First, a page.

Voices in Education

Coping with Racial Trauma in Doctoral Study
Let us introduce you to John. He was the first in his family to graduate from college and came from a low-income background. John’s advisors, a White couple, recruited him into his graduate program. They promised him four years of full funding and touted the fact that he would be the first Vietnamese American to graduate from their doctoral institution. After John’s arrival, his advisors proactively mentored one of his White peers and gave her many opportunities to conduct research and publish, but did not offer John the same assistance. He was forced to seek out these opportunities on his own with the help of other faculty. Two weeks before the end of the fall semester of his second year, his advisors ended their advising relationship and told him that they were going to cut off his funding immediately because they felt he was not passionate about research. As a result, John was left on his own to look for funding sources. At the time of this decision, he had already published five peer-reviewed journal articles.

This is one example of numerous racism-related encounters experienced by John and other participants in our study, which examines strategies for coping with racial trauma in doctoral programs. These encounters caused symptoms of racism-related stress and racial trauma such as depression, dissociation, anxiety, nausea, stomach cramps, headaches, rashes, and internalization of the racism. In addition to dealing with the daily stresses of doctoral studies, John had to cope with racism and racial trauma and figure out how to respond to it.

What did John do? He suppressed his reactions, remained cordial to his former advisors, and sought other prospective advisors. More specifically, John responded by seeking social support, seeking treatment, achieving as a form of resistance, advocating for peers of color, and reflecting on racism. He also sought medical attention for his rashes and therapy from a colleague pursuing her degree in mental health counseling.

In the end, John was able to find an advisor who could fully fund him. However, he had to complete additional coursework in order to receive this funding, which increased his time to degree. John continued working on his research and currently has over eleven peer-reviewed publications. While he has experienced additional racist encounters with his former advisors and others within his department, he has continued to draw from the coping strategies he has learned. He is starting his sixth year of doctoral studies and plans to defend his dissertation this fall.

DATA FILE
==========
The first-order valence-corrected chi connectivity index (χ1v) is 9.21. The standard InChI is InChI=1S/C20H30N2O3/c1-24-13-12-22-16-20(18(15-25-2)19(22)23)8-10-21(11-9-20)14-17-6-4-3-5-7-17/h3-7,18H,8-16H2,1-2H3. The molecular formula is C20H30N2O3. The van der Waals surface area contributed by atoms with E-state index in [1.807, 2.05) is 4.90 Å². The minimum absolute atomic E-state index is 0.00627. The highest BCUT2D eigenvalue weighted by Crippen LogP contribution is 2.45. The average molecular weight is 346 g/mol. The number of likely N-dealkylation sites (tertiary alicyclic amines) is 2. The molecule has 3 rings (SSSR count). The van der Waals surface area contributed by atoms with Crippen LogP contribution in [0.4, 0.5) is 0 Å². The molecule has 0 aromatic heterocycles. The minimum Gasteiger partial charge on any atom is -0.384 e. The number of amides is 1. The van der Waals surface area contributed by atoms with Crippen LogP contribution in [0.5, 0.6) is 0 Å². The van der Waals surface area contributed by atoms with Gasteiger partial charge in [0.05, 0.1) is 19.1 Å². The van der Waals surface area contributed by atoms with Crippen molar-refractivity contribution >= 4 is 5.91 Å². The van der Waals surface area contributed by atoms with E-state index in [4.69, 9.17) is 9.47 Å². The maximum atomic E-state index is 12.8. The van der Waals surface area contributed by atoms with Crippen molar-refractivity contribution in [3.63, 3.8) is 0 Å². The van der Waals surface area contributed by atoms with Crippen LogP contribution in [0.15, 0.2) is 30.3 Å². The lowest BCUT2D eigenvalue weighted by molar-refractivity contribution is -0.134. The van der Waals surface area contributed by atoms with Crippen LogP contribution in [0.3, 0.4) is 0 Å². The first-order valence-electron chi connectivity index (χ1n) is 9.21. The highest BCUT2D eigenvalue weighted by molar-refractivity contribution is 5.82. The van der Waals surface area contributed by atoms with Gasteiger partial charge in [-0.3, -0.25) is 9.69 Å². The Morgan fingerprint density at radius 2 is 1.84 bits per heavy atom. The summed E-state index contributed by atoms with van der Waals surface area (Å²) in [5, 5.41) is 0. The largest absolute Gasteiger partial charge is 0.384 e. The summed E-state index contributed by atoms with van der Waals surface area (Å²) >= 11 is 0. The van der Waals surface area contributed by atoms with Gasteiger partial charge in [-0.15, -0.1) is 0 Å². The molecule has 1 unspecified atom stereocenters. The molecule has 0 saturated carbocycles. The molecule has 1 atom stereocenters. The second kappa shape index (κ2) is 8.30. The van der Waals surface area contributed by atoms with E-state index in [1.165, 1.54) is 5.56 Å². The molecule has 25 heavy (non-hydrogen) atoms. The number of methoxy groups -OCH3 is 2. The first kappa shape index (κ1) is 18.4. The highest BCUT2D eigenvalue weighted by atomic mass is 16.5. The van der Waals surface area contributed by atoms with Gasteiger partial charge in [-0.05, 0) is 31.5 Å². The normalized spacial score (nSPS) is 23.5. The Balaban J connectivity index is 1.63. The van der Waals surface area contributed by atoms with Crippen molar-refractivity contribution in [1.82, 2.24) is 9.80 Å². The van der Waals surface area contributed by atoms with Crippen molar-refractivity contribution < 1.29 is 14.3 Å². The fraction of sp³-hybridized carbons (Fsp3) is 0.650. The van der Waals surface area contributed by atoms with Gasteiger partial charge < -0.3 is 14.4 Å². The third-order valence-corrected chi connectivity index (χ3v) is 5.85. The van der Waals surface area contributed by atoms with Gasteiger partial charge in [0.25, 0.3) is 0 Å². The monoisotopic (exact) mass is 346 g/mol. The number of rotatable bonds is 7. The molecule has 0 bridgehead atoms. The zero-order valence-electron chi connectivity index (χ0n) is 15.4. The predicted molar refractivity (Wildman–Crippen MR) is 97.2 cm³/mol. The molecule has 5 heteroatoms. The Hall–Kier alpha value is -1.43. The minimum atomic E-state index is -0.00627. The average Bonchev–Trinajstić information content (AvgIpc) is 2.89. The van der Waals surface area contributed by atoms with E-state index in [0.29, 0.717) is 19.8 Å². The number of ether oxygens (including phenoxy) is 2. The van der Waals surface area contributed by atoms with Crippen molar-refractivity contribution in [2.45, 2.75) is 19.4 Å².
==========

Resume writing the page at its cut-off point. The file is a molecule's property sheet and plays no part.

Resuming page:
With mental health issues in graduate students on the rise, college staff, in order to provide additional support, must better understand the challenges that may contribute to problems such as racism and racial trauma and the ways students can effectively cope with these challenges. The article Responding to Racism and Racial Trauma in Doctoral Study is one small step toward generating such an understanding. It provides insight into the psychological challenges that can result from racism-related encounters in doctoral studies and presents an inventory of different ways that doctoral students can and do respond to these situations.

About the Author: Kimberly A. Truong is a senior fellow in the higher education doctoral program at Northeastern University and an adjunct lecturer on education at the Harvard Graduate School of Education. Samuel D. Museus is an assistant professor of educational administration at the University of Hawaii at Manoa.  They are the authors of "Responding to Racism and Racial Trauma in Doctoral Study" (Harvard Educational Review, Summer 2012).